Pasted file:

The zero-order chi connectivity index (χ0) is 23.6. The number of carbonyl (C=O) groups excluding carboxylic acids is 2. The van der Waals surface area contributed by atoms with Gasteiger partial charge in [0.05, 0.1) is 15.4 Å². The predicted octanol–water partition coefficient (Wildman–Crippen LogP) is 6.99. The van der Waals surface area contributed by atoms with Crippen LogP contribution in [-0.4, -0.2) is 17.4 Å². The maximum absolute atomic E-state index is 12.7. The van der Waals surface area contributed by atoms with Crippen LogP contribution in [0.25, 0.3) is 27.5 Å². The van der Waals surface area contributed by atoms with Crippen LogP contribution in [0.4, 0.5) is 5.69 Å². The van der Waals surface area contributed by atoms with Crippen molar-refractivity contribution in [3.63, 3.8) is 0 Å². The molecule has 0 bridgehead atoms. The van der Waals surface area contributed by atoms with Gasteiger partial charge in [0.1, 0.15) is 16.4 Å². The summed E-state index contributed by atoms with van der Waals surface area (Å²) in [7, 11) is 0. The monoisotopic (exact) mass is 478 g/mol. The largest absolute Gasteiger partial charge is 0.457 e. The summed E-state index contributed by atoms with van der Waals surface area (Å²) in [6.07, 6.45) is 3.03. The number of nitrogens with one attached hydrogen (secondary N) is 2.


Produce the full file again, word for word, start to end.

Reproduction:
The zero-order chi connectivity index (χ0) is 23.6. The number of carbonyl (C=O) groups excluding carboxylic acids is 2. The van der Waals surface area contributed by atoms with Gasteiger partial charge in [0.05, 0.1) is 15.4 Å². The predicted octanol–water partition coefficient (Wildman–Crippen LogP) is 6.99. The van der Waals surface area contributed by atoms with Crippen LogP contribution in [-0.4, -0.2) is 17.4 Å². The maximum absolute atomic E-state index is 12.7. The van der Waals surface area contributed by atoms with Crippen LogP contribution in [0.25, 0.3) is 27.5 Å². The van der Waals surface area contributed by atoms with Crippen LogP contribution in [0.4, 0.5) is 5.69 Å². The van der Waals surface area contributed by atoms with Crippen molar-refractivity contribution in [3.63, 3.8) is 0 Å². The molecule has 0 bridgehead atoms. The van der Waals surface area contributed by atoms with Gasteiger partial charge in [0.1, 0.15) is 16.4 Å². The summed E-state index contributed by atoms with van der Waals surface area (Å²) in [7, 11) is 0. The monoisotopic (exact) mass is 478 g/mol. The largest absolute Gasteiger partial charge is 0.457 e. The summed E-state index contributed by atoms with van der Waals surface area (Å²) in [6.07, 6.45) is 3.03. The number of nitrogens with one attached hydrogen (secondary N) is 2.